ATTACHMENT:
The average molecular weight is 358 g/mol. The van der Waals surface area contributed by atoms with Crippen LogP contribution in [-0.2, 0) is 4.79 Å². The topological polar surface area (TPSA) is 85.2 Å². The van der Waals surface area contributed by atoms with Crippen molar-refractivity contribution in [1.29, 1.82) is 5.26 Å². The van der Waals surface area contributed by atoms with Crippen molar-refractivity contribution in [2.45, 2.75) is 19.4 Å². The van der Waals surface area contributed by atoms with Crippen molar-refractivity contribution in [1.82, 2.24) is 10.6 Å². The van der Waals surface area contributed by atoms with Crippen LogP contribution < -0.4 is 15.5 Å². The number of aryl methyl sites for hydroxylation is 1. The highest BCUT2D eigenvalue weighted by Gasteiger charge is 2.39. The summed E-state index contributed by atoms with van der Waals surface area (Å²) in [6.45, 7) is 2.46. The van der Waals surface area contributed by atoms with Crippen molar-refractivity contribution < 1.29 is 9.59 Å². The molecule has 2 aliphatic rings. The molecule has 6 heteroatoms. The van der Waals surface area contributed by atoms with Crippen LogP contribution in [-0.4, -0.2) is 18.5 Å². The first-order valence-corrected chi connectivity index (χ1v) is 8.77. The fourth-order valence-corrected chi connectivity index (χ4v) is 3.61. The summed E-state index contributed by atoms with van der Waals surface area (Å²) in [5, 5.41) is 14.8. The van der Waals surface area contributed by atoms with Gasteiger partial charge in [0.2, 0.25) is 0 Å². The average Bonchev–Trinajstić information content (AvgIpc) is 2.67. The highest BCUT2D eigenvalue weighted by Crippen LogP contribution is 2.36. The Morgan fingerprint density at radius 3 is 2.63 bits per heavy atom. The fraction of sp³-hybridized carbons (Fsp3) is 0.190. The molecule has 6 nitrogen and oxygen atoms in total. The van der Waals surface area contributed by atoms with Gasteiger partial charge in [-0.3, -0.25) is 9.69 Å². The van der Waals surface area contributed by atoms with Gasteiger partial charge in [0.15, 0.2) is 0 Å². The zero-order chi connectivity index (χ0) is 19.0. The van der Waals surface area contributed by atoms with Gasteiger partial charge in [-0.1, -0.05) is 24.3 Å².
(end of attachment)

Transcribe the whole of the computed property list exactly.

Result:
The average molecular weight is 358 g/mol. The van der Waals surface area contributed by atoms with Crippen LogP contribution in [-0.2, 0) is 4.79 Å². The topological polar surface area (TPSA) is 85.2 Å². The van der Waals surface area contributed by atoms with Crippen molar-refractivity contribution in [1.29, 1.82) is 5.26 Å². The van der Waals surface area contributed by atoms with Crippen molar-refractivity contribution in [2.45, 2.75) is 19.4 Å². The van der Waals surface area contributed by atoms with Crippen molar-refractivity contribution in [1.82, 2.24) is 10.6 Å². The van der Waals surface area contributed by atoms with Crippen LogP contribution < -0.4 is 15.5 Å². The number of aryl methyl sites for hydroxylation is 1. The highest BCUT2D eigenvalue weighted by Gasteiger charge is 2.39. The summed E-state index contributed by atoms with van der Waals surface area (Å²) in [6.45, 7) is 2.46. The van der Waals surface area contributed by atoms with Crippen molar-refractivity contribution < 1.29 is 9.59 Å². The molecule has 2 aliphatic rings. The molecule has 6 heteroatoms. The van der Waals surface area contributed by atoms with Crippen LogP contribution in [-0.4, -0.2) is 18.5 Å². The first-order valence-corrected chi connectivity index (χ1v) is 8.77. The fourth-order valence-corrected chi connectivity index (χ4v) is 3.61. The summed E-state index contributed by atoms with van der Waals surface area (Å²) in [5, 5.41) is 14.8. The van der Waals surface area contributed by atoms with Gasteiger partial charge in [0.2, 0.25) is 0 Å². The average Bonchev–Trinajstić information content (AvgIpc) is 2.67. The highest BCUT2D eigenvalue weighted by Crippen LogP contribution is 2.36. The Morgan fingerprint density at radius 3 is 2.63 bits per heavy atom. The fraction of sp³-hybridized carbons (Fsp3) is 0.190. The molecule has 6 nitrogen and oxygen atoms in total. The van der Waals surface area contributed by atoms with Gasteiger partial charge in [-0.3, -0.25) is 9.69 Å². The van der Waals surface area contributed by atoms with Gasteiger partial charge in [0.15, 0.2) is 0 Å². The zero-order chi connectivity index (χ0) is 19.0. The van der Waals surface area contributed by atoms with Gasteiger partial charge in [-0.1, -0.05) is 24.3 Å².